There are a lot of tech company earnings announcements this week.
For those unfamiliar, every three months publicly listed companies publish financial statements (their 10-Q in the USA). This is a legislated requirement, and there is certain information they have to contain, one part of which is how much money they got paid, i.e. earnings.
The companies generally accompany this legal requirement with the not legally required press release and a phonecall or webinar where financial analysts get to ask a few, often mind-numbingly inane, questions.
I, largely, don’t care.
My Day Job
I’m a tech analyst and consultant. I do not advise day-traders on whether they should buy a few million dollars of Microsoft stock and then sell it immediately after the earnings announcement because Azure made its numbers or not. I find that boring.
My job involves advising vendors and customers on strategic decisions that generally have implications for very large amounts of money and years-long time-frames. The day-to-day movements in the stock market caused by largely uninformed speculators don’t matter much for these kinds of decisions. Trying to ascribe motivations to the daily random walk of stock prices is basically astrology for men in suits and it is not for me. I don’t think you should run a government or economy on astrological predictions either, but apparently this is a minority view.
But I digress.
Keeping Things Alive Is Hard
Part of the reason for the lengthy time-frames is inherent to the nature of the stuff I advise on: building a startup from seed stage through to scaling out; product portfolio design; buying, installing, and running tens of millions of dollars of enterprise technology. None of these happen overnight, and change is relatively slow.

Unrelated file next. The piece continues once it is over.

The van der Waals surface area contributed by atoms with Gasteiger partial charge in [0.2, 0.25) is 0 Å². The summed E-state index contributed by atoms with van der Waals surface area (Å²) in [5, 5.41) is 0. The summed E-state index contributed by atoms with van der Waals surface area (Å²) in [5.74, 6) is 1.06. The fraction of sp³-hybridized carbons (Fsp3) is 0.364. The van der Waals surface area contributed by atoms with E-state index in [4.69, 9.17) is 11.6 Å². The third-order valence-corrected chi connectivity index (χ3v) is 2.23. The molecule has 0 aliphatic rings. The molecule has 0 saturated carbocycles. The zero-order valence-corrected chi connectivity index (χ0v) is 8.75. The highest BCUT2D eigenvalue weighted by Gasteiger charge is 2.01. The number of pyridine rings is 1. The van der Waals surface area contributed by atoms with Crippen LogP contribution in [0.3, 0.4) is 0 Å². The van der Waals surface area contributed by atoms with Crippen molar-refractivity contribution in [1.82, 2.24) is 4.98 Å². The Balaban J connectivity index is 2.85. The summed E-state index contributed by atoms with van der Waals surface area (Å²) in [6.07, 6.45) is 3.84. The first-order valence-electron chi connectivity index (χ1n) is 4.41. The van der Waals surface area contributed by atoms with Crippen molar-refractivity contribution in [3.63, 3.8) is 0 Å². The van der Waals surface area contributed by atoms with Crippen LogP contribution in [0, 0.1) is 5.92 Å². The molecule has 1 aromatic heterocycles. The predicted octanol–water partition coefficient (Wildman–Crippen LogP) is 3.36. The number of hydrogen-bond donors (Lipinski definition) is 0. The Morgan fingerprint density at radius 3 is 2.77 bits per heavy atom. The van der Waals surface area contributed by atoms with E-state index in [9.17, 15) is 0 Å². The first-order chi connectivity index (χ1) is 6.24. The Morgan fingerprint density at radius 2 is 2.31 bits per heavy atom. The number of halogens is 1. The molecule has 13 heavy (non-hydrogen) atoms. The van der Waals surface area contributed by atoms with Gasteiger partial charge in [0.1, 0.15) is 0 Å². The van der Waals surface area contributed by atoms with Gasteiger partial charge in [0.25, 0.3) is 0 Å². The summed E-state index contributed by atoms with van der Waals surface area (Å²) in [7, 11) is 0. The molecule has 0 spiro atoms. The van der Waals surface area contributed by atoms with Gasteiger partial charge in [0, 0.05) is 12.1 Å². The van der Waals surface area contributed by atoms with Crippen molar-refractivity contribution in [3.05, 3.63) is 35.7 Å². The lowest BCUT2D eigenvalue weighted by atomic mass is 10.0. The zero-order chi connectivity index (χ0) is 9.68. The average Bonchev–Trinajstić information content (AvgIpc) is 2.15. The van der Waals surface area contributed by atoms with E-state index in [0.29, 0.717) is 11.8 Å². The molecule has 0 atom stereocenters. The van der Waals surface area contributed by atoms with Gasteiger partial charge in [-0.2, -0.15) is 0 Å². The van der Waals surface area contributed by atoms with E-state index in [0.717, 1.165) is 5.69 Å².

It might feel fast, but that’s because you’re comparing it to other, even slower moving things. Most things, most of the time, don’t change very much. Stable systems don’t change very much because that’s what stable means.
I am mostly concerned with the long-term operations of things that are successful, not building stuff in a weekend that instantly fails and gets abandoned. Things that work stick around, and mostly the things that stick around are the things that didn’t die from making fatal mistakes. A lot of my job entails trying to get people to avoid obvious mistakes that other people already made and they don’t need to repeat, with varying degrees of success.
And sure, you might run a product experiment in a cloud over a few weeks and decide that, yes, this thing is actually valuable to customers and we should turn in into a production thing that we keep around. That’s great! But that’s the point at which things get more complicated, because now you need a lot of boring stuff you don’t need for a throwaway prototype, like reliable storage and backups and access control and audit logs and online-upgrades and scalability and on and on.
“Keep it alive” hard is different to “barely working” hard. Many problems are difficult to solve in the first place, it’s true, but entropy is a fundamental constraint of the universe we inhabit. Keeping something alive means working against entropy not just once, but constantly, every day, forever. It has a kind of constantly changing, self-referential systemic complexity that I find much more interesting than betting on whether or not the line will go up tomorrow.
It is why I do what I do in the way that I do it.